Von Shirin Sojitrawalla
12.04.2019 / www.deutschlandfunk.de
The directing team “Rimini Protokoll” repeatedly test aesthetical borders. The newest production focusses on Tourette syndrome. This manifests in involuntary movements, tics and uncontrollable, sometimes obscene pronouncements. Does the piece exhibit the disease? No, it celebrates the marvel that is humankind.
When people with disabilities stand on theater stages, the accusation of them being put on display and exhibited is never far away. “Freak show” is what is often proclaimed. Hence, it would be possible to accuse Rimini Protokoll's Helgard Haug's new piece of the same thing, since it centers around three people with Tourette – a nervous disease which causes sudden twitches and utterances.
The carer for the elderly Benjamin Jürgens for example, who begins sitting in a spotlight among the audience, twitches repeatedly with his head, utters meow-sounds and harrumphs – unsettling in everyday life, an eye-catcher in the theater.
“We give the stage to a symptom. We give a symptom to the stage”, says musician Barbara Morgenstern right at the beginning. Three white platforms are set on the stage at Bockenheimer Depot, on them are orange seats and a grand piano. An e-piano is sitting in the front. All around the playing area are multiple screens which show word cascades – and short messaging dialogues.
Besides Jürgens, Christian Hempel, a professional media designer, and Bijan Kaffenberger, who sits in the state parliament of Hesse as a member of the SPD, also join the party. While the latter one has bodily tics, Hempel has coprolalia: he blurts out uncontrolled obscene strings of words – obstructive in everyday life, a hoot on stage. All three of them are experts of their everyday life. Jürgens for instance describes what a visit to the theater means for him:
“I am trying to avoid going to the theater. It's all much too cramped, there are too many rules and too many conventions and expectations. One side has to sit here in the dark and silently watch while others in the front are trying to give their best performance. But then my ex-wife wanted something “immaterial” for her birthday (…), a special gift. And I gave her an evening at the theater.”
In 28 scenes the entertaining while multilayered evening introduces the men and their lives – at the same time confronting the on-looking audience members with themselves by making the act of on-looking a theme: Is it Tourette or is it on purpose? Is this still spectating or already gawking? Tic or timing? Disease or art?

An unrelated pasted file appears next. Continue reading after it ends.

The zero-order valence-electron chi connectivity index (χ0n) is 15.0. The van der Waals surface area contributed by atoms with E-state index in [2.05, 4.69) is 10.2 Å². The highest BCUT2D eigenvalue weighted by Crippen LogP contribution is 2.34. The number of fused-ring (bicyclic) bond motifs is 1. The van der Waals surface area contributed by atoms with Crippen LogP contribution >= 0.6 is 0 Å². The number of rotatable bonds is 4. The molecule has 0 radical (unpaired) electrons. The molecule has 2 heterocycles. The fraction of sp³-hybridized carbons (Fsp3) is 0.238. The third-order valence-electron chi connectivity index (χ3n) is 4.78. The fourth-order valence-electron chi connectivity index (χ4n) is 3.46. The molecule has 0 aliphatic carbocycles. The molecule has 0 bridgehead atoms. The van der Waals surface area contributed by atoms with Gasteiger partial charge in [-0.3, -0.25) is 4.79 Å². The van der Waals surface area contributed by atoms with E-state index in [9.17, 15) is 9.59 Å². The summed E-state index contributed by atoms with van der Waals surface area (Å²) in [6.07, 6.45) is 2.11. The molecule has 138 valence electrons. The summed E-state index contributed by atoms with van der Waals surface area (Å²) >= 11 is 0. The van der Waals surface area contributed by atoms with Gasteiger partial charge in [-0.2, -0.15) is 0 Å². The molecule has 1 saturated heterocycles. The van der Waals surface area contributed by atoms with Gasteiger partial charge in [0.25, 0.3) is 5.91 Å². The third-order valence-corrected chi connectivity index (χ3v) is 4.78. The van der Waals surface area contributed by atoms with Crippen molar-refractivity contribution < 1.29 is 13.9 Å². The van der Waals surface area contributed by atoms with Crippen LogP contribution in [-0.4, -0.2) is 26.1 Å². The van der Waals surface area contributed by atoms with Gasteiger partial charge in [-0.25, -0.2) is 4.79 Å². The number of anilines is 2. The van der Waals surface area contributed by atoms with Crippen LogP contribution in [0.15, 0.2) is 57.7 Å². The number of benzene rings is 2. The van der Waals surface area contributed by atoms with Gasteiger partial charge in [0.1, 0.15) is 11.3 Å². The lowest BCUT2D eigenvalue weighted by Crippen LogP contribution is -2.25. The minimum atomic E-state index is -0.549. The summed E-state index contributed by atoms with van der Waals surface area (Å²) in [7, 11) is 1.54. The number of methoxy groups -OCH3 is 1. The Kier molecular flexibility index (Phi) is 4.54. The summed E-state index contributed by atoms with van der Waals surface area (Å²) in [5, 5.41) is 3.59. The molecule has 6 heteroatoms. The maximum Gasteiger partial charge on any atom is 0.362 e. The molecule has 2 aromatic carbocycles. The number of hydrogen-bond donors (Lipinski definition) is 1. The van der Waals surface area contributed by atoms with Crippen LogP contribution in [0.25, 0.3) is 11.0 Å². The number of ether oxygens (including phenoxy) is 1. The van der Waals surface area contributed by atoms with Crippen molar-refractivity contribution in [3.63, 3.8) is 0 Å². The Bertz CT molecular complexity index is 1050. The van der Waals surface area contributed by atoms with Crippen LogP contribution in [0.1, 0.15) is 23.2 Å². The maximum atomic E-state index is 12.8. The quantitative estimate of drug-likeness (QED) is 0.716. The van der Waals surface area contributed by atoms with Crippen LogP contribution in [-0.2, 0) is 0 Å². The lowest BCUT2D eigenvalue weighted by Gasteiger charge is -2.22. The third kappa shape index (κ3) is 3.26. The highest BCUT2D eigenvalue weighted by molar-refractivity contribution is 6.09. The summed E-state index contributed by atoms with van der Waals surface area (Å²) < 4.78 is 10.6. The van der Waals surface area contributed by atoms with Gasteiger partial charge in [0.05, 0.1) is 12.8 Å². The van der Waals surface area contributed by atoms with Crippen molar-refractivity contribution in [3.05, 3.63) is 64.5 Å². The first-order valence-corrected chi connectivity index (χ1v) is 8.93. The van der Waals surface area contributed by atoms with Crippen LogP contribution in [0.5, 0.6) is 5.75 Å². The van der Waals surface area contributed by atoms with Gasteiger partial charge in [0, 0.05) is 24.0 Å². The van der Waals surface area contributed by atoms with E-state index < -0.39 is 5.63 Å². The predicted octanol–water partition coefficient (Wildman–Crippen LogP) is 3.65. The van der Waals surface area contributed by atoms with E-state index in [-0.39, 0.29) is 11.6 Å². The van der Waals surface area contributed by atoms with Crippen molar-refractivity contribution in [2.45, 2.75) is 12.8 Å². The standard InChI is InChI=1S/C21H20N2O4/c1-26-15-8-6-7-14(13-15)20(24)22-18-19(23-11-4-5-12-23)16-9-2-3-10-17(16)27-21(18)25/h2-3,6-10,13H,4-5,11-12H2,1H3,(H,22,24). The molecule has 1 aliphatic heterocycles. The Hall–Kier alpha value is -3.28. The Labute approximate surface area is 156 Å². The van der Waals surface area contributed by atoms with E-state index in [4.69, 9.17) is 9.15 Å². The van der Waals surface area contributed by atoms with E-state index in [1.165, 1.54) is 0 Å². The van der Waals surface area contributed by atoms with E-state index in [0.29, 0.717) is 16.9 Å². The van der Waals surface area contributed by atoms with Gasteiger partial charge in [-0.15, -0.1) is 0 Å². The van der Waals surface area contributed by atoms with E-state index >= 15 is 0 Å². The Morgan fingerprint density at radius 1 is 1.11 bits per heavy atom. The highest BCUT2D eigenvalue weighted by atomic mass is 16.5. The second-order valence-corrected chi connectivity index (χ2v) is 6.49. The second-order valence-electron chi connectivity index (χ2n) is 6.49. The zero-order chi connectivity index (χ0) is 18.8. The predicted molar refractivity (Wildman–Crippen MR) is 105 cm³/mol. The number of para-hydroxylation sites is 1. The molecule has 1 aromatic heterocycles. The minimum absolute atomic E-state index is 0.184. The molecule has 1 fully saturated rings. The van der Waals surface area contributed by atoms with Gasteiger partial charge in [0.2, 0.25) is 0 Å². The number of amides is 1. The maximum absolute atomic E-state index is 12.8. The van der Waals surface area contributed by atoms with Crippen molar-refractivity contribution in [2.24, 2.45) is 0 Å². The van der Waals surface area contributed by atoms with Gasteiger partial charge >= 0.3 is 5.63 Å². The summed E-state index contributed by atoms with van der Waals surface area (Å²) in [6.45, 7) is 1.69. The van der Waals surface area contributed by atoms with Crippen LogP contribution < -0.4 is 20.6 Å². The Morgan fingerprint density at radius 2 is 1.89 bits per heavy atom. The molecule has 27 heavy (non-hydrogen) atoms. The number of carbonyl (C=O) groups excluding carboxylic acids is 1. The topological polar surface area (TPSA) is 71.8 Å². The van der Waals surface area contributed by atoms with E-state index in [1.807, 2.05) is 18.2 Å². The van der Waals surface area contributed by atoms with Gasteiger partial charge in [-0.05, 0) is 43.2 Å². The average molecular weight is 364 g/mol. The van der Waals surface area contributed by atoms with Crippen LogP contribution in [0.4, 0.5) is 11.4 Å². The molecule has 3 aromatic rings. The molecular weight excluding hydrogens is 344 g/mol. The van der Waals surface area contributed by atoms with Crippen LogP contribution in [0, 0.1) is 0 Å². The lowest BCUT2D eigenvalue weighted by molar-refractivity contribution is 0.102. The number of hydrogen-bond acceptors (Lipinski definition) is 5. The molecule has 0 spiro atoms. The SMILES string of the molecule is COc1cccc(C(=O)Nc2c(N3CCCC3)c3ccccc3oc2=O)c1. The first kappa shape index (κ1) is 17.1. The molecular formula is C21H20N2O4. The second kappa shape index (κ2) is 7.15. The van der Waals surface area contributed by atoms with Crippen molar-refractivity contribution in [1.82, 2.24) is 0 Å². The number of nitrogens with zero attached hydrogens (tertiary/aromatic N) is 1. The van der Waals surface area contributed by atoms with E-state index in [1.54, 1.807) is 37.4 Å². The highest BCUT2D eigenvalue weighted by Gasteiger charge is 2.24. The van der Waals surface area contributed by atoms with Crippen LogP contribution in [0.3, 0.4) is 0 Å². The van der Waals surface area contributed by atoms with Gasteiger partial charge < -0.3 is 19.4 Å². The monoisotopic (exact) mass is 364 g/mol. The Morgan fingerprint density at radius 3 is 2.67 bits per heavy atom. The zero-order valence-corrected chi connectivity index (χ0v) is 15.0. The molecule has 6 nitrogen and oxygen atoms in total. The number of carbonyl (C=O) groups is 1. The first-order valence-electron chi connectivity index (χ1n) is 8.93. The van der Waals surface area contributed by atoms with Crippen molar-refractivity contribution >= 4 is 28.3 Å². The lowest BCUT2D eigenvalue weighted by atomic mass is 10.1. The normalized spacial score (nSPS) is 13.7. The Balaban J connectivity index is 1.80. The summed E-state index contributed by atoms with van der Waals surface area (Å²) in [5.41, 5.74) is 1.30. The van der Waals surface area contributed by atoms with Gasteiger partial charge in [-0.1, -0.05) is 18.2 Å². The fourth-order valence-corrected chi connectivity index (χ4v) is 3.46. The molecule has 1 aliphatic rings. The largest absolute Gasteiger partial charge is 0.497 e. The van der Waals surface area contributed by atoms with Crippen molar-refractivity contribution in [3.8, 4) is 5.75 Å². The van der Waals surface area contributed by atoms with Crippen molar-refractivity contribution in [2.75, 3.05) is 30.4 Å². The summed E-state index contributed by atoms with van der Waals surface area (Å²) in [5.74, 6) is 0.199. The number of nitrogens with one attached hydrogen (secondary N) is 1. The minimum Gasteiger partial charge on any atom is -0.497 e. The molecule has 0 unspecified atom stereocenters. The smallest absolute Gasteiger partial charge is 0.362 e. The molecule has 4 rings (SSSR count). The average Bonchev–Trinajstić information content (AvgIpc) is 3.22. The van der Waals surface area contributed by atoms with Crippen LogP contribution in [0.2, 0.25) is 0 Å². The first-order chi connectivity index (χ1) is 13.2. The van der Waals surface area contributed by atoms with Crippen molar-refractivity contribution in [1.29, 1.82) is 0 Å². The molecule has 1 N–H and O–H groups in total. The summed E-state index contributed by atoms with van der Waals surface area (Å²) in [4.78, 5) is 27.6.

Along the lines of those questions the evening unfolds its mostly humorous scenes. The nice thing is: Nobody is laughing at someone but everyone is laughing together. One of the highlights is the duel “who'll tic first?”, following the rules of the beloved children's game “who'll blink first?”. Jürgens and Hempel stand facing each other and try not to twitch or fall out of character in any way which leads to glorious contortions and unpredictable punch lines. Barbara Morgenstern, holding the evening together with her songs and electronically sampled background music, functions as referee. She repeatedly shows music's soothing quality. Jürgens for instance is a long standing member in a band and sings a heartfelt song, with the back to the audience. Later, Barbara Morgenstern composes a love song out of Hempel's swear words.
After all the entertainment and complexities of the hour and a half long evening many questions still remain unanswered: questions of causes, effects and everyday occurrences. Instead the evening succeeds in imagining the theater space as a utopian space. Time and again the three protagonists negotiate on what they need, how they protect themselves and retreat. They talk of the conditions they put forward back when having been asked to take part in this production.
How would the world, or even just the theater, look, if it was set up to provide comfort to everyone? This question floats in the room during the evening. It has not turned into a “freak show” even if it certainly pleases the curiosity. “Chinchilla Arschloch, waswas” does not celebrate being different but instead celebrates the marvel that is humankind. Nobody is put on display; grown-up, straight thinking humans in all of their brokenness and all of their beauty present themselves.